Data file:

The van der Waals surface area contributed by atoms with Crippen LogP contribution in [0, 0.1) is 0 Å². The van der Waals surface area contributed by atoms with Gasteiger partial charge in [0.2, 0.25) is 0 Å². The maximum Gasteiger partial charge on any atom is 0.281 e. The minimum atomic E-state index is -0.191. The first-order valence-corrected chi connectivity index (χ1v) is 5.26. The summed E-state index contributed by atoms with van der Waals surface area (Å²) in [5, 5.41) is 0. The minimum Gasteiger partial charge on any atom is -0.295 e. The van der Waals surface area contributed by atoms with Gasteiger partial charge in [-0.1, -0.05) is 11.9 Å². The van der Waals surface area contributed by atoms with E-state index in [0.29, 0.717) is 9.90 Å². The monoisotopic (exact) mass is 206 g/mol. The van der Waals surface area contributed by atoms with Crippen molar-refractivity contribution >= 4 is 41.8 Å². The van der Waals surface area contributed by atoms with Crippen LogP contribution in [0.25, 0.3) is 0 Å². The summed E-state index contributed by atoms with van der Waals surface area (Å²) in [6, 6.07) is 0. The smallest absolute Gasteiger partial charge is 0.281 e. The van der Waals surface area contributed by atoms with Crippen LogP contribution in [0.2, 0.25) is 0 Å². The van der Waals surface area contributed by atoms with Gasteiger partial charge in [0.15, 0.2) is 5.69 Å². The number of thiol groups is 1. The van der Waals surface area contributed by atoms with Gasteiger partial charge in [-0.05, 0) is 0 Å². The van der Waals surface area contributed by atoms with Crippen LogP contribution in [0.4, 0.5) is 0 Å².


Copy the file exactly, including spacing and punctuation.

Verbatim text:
The van der Waals surface area contributed by atoms with Crippen LogP contribution in [0, 0.1) is 0 Å². The van der Waals surface area contributed by atoms with Gasteiger partial charge in [0.2, 0.25) is 0 Å². The maximum Gasteiger partial charge on any atom is 0.281 e. The minimum atomic E-state index is -0.191. The first-order valence-corrected chi connectivity index (χ1v) is 5.26. The summed E-state index contributed by atoms with van der Waals surface area (Å²) in [5, 5.41) is 0. The minimum Gasteiger partial charge on any atom is -0.295 e. The van der Waals surface area contributed by atoms with Gasteiger partial charge in [-0.1, -0.05) is 11.9 Å². The van der Waals surface area contributed by atoms with E-state index in [0.29, 0.717) is 9.90 Å². The monoisotopic (exact) mass is 206 g/mol. The van der Waals surface area contributed by atoms with Crippen molar-refractivity contribution >= 4 is 41.8 Å². The van der Waals surface area contributed by atoms with Crippen LogP contribution in [0.25, 0.3) is 0 Å². The summed E-state index contributed by atoms with van der Waals surface area (Å²) in [6, 6.07) is 0. The smallest absolute Gasteiger partial charge is 0.281 e. The van der Waals surface area contributed by atoms with Crippen LogP contribution in [0.2, 0.25) is 0 Å². The van der Waals surface area contributed by atoms with Gasteiger partial charge in [0.15, 0.2) is 5.69 Å². The number of thiol groups is 1. The van der Waals surface area contributed by atoms with Gasteiger partial charge in [-0.05, 0) is 0 Å². The van der Waals surface area contributed by atoms with Crippen LogP contribution in [0.4, 0.5) is 0 Å².